The Minister as a Shepherd

Having taken part very recently in the installation of a minister, we find our thoughts revolving still around the work of a minister and the problems that confront him, particularly in the matter of finding time for study and the preparation of sermons.


One of the paragraphs in the “Form for the Ordination (or Installation) of Ministers of God’s Word” contains the charge to the minister. (Psalter Hymnal, page 101). This charge has a definite pattern. In fact, the entire Form proceeds from the thought that the minister is preeminently a pastor, or shepherd. The very first sentence, after the brief introduction, speaks of “the institution and the office of pastors and ministers of the Word.” A few sentences farther the Form states that “the pastoral office is an institution of Christ.” And then the paragraph that follows begins with the remarkable sentence: “Now, what this holy office requires we can easily deduce from the very name itself. For as the work of a common shepherd is to feed, guide, protect, and rule the flock entrusted to him, the same applies to the spiritual shepherds, who are placed over the Church…”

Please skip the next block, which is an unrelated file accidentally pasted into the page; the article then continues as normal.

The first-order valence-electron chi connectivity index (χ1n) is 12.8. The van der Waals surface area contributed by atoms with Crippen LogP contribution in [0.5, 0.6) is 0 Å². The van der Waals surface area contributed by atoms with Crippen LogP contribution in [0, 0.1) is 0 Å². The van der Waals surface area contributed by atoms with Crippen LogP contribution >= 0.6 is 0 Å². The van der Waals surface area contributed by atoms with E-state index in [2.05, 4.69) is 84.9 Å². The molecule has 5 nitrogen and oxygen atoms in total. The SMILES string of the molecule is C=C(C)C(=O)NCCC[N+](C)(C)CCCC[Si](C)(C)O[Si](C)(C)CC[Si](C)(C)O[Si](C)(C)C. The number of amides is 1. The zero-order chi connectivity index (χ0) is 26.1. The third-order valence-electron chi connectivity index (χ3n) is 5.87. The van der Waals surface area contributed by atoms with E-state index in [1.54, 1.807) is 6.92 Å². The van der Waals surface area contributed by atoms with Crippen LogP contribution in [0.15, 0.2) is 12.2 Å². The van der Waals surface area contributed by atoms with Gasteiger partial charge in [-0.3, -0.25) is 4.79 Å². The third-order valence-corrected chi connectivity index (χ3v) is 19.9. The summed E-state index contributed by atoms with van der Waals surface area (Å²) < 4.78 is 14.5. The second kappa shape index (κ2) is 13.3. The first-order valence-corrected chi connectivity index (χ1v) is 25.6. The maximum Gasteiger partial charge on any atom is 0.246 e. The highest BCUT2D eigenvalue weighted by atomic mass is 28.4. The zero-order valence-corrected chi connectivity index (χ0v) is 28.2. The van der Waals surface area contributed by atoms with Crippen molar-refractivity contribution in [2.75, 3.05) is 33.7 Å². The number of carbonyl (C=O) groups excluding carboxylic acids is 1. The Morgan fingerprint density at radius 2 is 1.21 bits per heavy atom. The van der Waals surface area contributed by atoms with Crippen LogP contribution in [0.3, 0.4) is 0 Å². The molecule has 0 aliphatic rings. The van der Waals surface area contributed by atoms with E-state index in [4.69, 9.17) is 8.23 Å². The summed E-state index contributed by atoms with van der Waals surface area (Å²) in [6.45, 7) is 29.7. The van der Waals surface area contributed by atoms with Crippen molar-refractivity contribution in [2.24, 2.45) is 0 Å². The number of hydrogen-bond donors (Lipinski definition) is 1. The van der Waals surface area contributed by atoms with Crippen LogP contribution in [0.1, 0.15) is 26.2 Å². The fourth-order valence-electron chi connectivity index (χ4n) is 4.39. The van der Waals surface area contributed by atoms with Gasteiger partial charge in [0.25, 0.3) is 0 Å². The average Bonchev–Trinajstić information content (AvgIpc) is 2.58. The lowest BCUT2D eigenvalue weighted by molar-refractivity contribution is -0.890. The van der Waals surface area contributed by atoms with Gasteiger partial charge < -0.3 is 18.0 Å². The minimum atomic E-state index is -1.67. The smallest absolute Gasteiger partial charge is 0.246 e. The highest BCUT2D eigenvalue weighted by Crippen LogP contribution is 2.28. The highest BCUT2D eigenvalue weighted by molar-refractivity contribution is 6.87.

Turning to the Charge to the Minister on page 101, we could show that every statement made here, even the one about the minister being an ensample to them that believe, yes also the one about being a good soldier of Jesus Christ, proceeds from the fundamental thought that ministers are pastors, shepherds. For their task is in part, as “ensamples,” to go before the flock that the flock may follow them, and as “good soldiers” to protect them with spiritual weapons against all false shepherds and wild beasts.



It can hardly be said that the idea of the minister as being a shepherd is taken from modern life. It fits in much better with the prevailingly rural and pastoral life of former centuries than with the commercial and industrial aspect of modern society. Perhaps very few of ‘ the readers of this paper ever saw a flock of sheep and their shepherd, except in pictures. It is not strange that the industrialization of society has resulted in a changed emphasis on the function of the church and its ministry. It is quite significant that churches today, especially large ones, are called plants and that their ministers serve especially as administrators, or superintendents.